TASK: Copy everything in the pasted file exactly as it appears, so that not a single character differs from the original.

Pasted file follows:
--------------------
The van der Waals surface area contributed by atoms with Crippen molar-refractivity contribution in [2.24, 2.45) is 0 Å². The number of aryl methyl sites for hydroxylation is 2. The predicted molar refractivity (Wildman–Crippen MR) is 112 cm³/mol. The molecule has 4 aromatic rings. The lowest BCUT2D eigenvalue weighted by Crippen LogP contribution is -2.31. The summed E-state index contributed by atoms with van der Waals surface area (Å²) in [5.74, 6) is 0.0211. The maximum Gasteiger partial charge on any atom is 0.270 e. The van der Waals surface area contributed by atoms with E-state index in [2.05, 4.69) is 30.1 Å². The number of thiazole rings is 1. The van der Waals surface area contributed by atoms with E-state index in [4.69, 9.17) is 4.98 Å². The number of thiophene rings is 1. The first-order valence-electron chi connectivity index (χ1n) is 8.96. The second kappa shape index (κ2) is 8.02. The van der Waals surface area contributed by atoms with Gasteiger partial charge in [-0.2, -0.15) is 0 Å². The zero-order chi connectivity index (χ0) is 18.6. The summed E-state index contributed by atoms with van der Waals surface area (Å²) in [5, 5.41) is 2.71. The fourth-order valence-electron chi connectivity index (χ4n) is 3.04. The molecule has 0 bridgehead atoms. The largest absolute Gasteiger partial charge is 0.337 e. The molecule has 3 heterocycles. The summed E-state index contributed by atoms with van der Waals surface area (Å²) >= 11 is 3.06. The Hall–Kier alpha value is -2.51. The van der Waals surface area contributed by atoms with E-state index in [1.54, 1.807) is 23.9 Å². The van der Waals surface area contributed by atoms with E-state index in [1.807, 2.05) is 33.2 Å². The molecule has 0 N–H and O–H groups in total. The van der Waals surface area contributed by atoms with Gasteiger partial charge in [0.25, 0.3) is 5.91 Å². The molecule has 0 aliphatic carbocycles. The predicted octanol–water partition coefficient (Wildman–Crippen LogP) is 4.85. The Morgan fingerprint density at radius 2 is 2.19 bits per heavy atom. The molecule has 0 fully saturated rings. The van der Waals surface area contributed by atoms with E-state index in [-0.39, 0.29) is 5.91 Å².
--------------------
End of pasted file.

The van der Waals surface area contributed by atoms with Crippen molar-refractivity contribution in [2.24, 2.45) is 0 Å². The number of aryl methyl sites for hydroxylation is 2. The predicted molar refractivity (Wildman–Crippen MR) is 112 cm³/mol. The molecule has 4 aromatic rings. The lowest BCUT2D eigenvalue weighted by Crippen LogP contribution is -2.31. The summed E-state index contributed by atoms with van der Waals surface area (Å²) in [5.74, 6) is 0.0211. The maximum Gasteiger partial charge on any atom is 0.270 e. The van der Waals surface area contributed by atoms with E-state index in [2.05, 4.69) is 30.1 Å². The number of thiazole rings is 1. The van der Waals surface area contributed by atoms with E-state index in [4.69, 9.17) is 4.98 Å². The number of thiophene rings is 1. The first-order valence-electron chi connectivity index (χ1n) is 8.96. The second kappa shape index (κ2) is 8.02. The van der Waals surface area contributed by atoms with Gasteiger partial charge in [-0.2, -0.15) is 0 Å². The zero-order chi connectivity index (χ0) is 18.6. The summed E-state index contributed by atoms with van der Waals surface area (Å²) in [5, 5.41) is 2.71. The fourth-order valence-electron chi connectivity index (χ4n) is 3.04. The molecule has 0 bridgehead atoms. The largest absolute Gasteiger partial charge is 0.337 e. The molecule has 3 heterocycles. The summed E-state index contributed by atoms with van der Waals surface area (Å²) >= 11 is 3.06. The Hall–Kier alpha value is -2.51. The van der Waals surface area contributed by atoms with E-state index in [1.54, 1.807) is 23.9 Å². The van der Waals surface area contributed by atoms with E-state index in [1.807, 2.05) is 33.2 Å². The molecule has 0 N–H and O–H groups in total. The van der Waals surface area contributed by atoms with Gasteiger partial charge in [0.25, 0.3) is 5.91 Å². The molecule has 0 aliphatic carbocycles. The predicted octanol–water partition coefficient (Wildman–Crippen LogP) is 4.85. The Morgan fingerprint density at radius 2 is 2.19 bits per heavy atom. The molecule has 0 fully saturated rings. The van der Waals surface area contributed by atoms with E-state index in [-0.39, 0.29) is 5.91 Å².